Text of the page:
Today marks the second anniversary of The Guardian’s first blockbuster story derived from files provided by former NSA contractor Edward Snowden—launching what would become an unprecedented deluge of disclosures about the scope and scale of communications surveillance by American intelligence agencies. So it seems appropriate that this week saw not only the passage of the USA Freedom Act, but also the approval in the House of several privacy-protective appropriations amendments, about which more momentarily. Snowden himself takes a quick victory lap in a New York Times editorial reflecting on the consequences of his disclosures, (very much in line with his remarks during our interview at the inaugural Cato Surveillance Conference):
Privately, there were moments when I worried that we might have put our privileged lives at risk for nothing — that the public would react with indifference, or practiced cynicism, to the revelations.
Never have I been so grateful to have been so wrong.
Two years on, the difference is profound. In a single month, the N.S.A.’s invasive call-tracking program was declared unlawful by the courts and disowned by Congress. After a White House-appointed oversight board investigation found that this program had not stopped a single terrorist attack, even the president who once defended its propriety and criticized its disclosure has now ordered it terminated.
He’s referring here to last month’s appellate court ruling against the notorious telephone records dragnet, followed this week by passage of the USA Freedom Act. That law should bar bulk collection not only under §215 of the Patriot Act, the basis of the phone program, but also under §214—the “pen register” provision previously used to vacuum up international Internet metadata—and National Security Letters, which can be issued by senior FBI officials without judicial approval. Since the latter two authorities are permanent, they would not have been affected by what quite a few lazy reporters described as “the expiration of the Patriot Act,” though in fact only about 2 percent of the law’s provisions were actually due to sunset. While the law is far from ideal, incidentally, I think it does constitute more robust reform than many libertarians fear, for reasons I lay out in this piece at Motherboard and this blog post at Just Security. It will, of course, be necessary to vigilantly watch for efforts to water down the law’s protection—something the public is finally at least somewhat empowered to do by a transparency provision requiring significant legal interpretations by the secret Foreign Intelligence Surveillance Court to be published in unclassfied form.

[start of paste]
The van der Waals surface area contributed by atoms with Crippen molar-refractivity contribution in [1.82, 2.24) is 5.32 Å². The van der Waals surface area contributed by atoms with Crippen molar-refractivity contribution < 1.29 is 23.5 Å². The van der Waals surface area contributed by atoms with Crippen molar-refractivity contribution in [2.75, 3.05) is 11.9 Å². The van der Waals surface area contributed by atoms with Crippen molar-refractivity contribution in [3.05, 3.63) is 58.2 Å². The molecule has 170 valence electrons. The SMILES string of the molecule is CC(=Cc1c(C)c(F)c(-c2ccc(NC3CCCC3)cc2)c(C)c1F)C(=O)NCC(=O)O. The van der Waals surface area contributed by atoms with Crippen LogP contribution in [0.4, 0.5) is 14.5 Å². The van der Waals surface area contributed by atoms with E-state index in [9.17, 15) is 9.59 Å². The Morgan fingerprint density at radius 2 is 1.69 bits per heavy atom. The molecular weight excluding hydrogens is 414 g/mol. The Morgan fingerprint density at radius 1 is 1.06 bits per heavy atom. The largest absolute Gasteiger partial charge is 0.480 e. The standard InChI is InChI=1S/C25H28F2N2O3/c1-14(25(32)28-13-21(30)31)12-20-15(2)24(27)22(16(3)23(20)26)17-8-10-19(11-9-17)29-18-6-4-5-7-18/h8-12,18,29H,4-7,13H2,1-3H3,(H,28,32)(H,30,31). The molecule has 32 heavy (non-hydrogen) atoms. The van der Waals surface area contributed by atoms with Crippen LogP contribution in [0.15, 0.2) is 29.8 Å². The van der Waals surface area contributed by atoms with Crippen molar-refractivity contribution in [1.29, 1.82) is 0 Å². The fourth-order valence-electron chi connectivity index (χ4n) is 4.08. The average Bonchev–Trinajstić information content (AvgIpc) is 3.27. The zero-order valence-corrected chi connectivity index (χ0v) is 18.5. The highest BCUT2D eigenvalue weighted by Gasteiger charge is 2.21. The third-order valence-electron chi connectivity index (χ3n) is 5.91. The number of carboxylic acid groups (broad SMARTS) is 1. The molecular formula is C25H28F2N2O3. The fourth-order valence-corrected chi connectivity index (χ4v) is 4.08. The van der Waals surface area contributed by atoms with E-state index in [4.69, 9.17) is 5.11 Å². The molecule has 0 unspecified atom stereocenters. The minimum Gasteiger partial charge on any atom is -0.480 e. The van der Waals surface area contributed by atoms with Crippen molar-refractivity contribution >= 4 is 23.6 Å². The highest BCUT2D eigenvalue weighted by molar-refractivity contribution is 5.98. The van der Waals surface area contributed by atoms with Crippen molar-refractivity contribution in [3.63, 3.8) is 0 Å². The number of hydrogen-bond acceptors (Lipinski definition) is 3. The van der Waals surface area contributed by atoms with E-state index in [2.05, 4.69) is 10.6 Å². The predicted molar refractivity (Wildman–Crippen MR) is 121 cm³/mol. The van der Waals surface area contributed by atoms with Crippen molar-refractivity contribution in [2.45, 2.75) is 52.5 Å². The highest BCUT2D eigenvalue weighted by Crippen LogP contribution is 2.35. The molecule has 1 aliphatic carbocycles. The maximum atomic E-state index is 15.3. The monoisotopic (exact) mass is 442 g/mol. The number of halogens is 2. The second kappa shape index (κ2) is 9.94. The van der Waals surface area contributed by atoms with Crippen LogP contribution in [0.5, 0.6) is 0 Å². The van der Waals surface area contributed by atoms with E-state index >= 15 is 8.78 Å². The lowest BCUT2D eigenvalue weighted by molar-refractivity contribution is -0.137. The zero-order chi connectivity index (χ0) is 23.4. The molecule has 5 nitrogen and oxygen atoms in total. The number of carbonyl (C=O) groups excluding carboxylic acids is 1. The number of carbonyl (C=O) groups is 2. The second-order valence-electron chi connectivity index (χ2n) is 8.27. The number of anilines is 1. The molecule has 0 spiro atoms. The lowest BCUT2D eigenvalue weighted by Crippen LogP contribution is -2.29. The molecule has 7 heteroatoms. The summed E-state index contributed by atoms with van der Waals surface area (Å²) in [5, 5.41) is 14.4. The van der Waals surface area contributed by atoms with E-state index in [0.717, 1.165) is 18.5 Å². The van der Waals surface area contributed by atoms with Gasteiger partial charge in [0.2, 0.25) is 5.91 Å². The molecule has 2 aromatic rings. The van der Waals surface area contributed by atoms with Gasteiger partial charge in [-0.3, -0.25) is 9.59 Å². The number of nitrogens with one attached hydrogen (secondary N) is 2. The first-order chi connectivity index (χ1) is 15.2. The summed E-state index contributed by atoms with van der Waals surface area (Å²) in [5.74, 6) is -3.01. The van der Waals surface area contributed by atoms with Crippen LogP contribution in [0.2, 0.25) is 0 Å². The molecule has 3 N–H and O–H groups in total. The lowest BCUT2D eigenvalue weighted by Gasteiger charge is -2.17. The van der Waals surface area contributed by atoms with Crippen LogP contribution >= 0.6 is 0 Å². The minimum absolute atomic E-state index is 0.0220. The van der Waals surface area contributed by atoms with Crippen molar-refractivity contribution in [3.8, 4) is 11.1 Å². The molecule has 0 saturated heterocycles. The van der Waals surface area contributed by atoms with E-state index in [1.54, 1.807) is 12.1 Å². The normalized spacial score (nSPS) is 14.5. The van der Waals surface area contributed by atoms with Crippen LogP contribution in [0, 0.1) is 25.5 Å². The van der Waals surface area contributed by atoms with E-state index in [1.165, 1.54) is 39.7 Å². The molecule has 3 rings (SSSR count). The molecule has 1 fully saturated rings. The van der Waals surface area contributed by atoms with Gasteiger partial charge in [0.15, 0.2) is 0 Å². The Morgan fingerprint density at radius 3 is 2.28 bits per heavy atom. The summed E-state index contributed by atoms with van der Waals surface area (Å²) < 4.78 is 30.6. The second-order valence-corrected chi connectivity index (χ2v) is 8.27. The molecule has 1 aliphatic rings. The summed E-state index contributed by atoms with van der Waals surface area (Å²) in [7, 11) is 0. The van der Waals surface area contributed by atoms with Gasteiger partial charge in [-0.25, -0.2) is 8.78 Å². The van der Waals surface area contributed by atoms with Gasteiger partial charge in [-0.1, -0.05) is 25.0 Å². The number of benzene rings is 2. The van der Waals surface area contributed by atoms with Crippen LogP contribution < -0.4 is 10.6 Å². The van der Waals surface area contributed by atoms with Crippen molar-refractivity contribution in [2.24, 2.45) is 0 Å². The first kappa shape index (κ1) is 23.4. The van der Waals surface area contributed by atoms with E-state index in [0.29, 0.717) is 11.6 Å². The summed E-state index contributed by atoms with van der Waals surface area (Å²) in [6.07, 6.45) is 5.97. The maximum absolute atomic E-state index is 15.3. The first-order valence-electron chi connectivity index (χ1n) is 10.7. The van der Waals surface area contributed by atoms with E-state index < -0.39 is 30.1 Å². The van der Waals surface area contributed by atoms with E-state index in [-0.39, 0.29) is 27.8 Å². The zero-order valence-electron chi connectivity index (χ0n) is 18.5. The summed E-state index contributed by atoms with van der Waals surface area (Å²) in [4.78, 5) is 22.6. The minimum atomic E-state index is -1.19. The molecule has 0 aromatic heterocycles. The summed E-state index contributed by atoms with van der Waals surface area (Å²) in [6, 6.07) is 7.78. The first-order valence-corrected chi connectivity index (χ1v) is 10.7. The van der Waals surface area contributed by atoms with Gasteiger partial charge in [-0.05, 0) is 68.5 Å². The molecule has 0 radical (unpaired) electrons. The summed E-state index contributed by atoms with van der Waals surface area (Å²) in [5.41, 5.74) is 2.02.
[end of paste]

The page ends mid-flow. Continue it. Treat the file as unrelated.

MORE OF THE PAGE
Perhaps as significant as the law’s substantive reforms, however, is its symbolic importance. Since the terror attacks of 9/11, we have relentlessly racheted up government’s spying powers, assured that only by trading away ever more privacy could we guarantee safety. Whenever a surveillance authority was due to lapse—as, unfortunately, only a few were designed to—leadership in Congress invariably waited until the eleventh hour to schedule the relevant statutes for consideration, then used the manufactured “emergency” of looming expiration to steamroll over legislators who hoped to seriously debate reforms or added safeguards, or whether the expanded powers were necessary at all. Senate Majority Leader Mitch McConnell sought to repeat the strategy that had worked so well in the past this time—only to discover that Americans were no longer so easily cowed.
That was demonstrated again just days after the Freedom Act’s passage, when a series of amendments to an approrpiations bill aimed at limiting government surveillance passed the House by enormous margins. The first, offered by Rep. Jared Polis, seeks to prohibit the Drug Enforcement Agency from engaging in bulk collection of Americans’ data under its own supoena authorities, following revelations that it had for decades maintained its own more limited phone records dragnet. The second, from Reps. Ted Poe and Zoe Lofgren, bars the FBI or Justice Department from using government funds to seek to insert backdoors into secure online communications systems. The third, offered by Rep. Thomas Massie, seeks to block the National Security Agency from abusing its role as a consultant to a national standards-setting body to dilute rather than strengthen encryption protocols.
These are, to be sure, heartening developments, but plenty of work remains. We still know precious little about the massive surveillance being conducted under the aegis of Executive Order 12333, which governs intelligence gathering that takes place outside the United States, yet sweeps in large amounts of Americans’ data as it travels around the globe. Nor do the reforms passed this week touch §702 of the FISA Amendments Act, an authority that blesses the very general warrants abhorred by the framers of our Constitution, enabling large scale collection of Americans’ communications with foreign persons and websites. That authority is set to expire at the end of 2017, and after a brief pause to toast the small progress made this week, is the next battle to which privacy advocates will be turning their efforts.